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OECD Competition Meeting: Competition Enforcement & Regulatory Alternatives
Economic regulation and competition policy are interdependent instruments of economic policy which, while distinct, can have overlapping scopes. Competition law seeks to strengthen the workings of markets by prohibiting certain forms of anticompetitive behaviour that, alone or in concert, have the ability to exercise market power. Economic regulation generally involves a State-directed, coercive alteration or derogation of free market mechanisms in a particular sector to address certain ‘market failures’. Even as competition policy and economic regulation often share the common purpose of enhancing market efficiency, it is widely recognised that there can be, and at times are, tensions between them.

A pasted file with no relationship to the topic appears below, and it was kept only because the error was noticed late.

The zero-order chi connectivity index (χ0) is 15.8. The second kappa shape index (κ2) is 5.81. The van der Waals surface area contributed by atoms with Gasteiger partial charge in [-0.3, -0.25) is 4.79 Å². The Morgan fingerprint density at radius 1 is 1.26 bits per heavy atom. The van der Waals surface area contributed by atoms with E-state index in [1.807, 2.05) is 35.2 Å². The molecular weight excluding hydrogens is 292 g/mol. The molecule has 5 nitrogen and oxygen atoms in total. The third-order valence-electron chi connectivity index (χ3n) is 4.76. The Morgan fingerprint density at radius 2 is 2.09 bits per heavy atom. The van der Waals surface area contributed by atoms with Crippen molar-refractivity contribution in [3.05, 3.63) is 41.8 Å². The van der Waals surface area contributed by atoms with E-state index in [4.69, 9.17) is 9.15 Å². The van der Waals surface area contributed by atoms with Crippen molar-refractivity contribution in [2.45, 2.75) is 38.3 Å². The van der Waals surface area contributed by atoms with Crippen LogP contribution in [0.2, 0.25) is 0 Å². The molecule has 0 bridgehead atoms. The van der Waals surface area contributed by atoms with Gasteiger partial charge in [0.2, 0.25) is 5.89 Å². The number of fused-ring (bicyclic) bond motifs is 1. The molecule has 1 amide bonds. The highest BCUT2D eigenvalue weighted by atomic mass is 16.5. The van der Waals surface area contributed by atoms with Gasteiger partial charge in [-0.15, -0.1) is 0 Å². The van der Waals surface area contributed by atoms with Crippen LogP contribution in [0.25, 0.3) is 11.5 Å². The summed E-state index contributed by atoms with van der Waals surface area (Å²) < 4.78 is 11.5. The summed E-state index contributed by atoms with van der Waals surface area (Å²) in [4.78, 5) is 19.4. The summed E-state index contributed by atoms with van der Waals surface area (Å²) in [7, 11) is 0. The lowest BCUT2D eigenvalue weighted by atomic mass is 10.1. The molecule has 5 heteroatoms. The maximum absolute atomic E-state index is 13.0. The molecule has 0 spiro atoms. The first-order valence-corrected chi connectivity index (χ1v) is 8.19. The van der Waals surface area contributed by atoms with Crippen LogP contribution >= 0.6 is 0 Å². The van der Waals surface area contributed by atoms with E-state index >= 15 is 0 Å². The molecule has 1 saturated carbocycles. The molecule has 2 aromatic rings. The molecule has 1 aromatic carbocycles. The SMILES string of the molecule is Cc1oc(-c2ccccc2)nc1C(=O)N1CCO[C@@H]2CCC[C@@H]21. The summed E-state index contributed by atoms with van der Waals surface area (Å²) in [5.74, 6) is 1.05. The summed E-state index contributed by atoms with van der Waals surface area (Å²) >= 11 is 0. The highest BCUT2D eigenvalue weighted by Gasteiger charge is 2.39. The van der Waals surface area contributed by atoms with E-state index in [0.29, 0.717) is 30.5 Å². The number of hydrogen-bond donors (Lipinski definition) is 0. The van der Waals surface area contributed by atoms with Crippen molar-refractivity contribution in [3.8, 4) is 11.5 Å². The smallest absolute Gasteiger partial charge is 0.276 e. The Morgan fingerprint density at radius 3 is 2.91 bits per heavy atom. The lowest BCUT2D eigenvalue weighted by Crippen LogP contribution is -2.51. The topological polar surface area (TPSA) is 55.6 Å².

In June 2021, the OECD will explore how competition enforcement interacts with possible regulatory alternatives. It will look into whether a regulatory infringement can imply by itself an antitrust violation, whether the existence of a regulation excludes by itself the possibility of antitrust enforcement, and how antitrust enforcement can impact on the content of regulation and on decisions on whether to adopt a new regulation. The goal is to identify common approaches to and best practices concerning the interaction of antitrust rules and regulatory obligations, as well as to explore avenues to overcome the challenges that may be created by such interaction.
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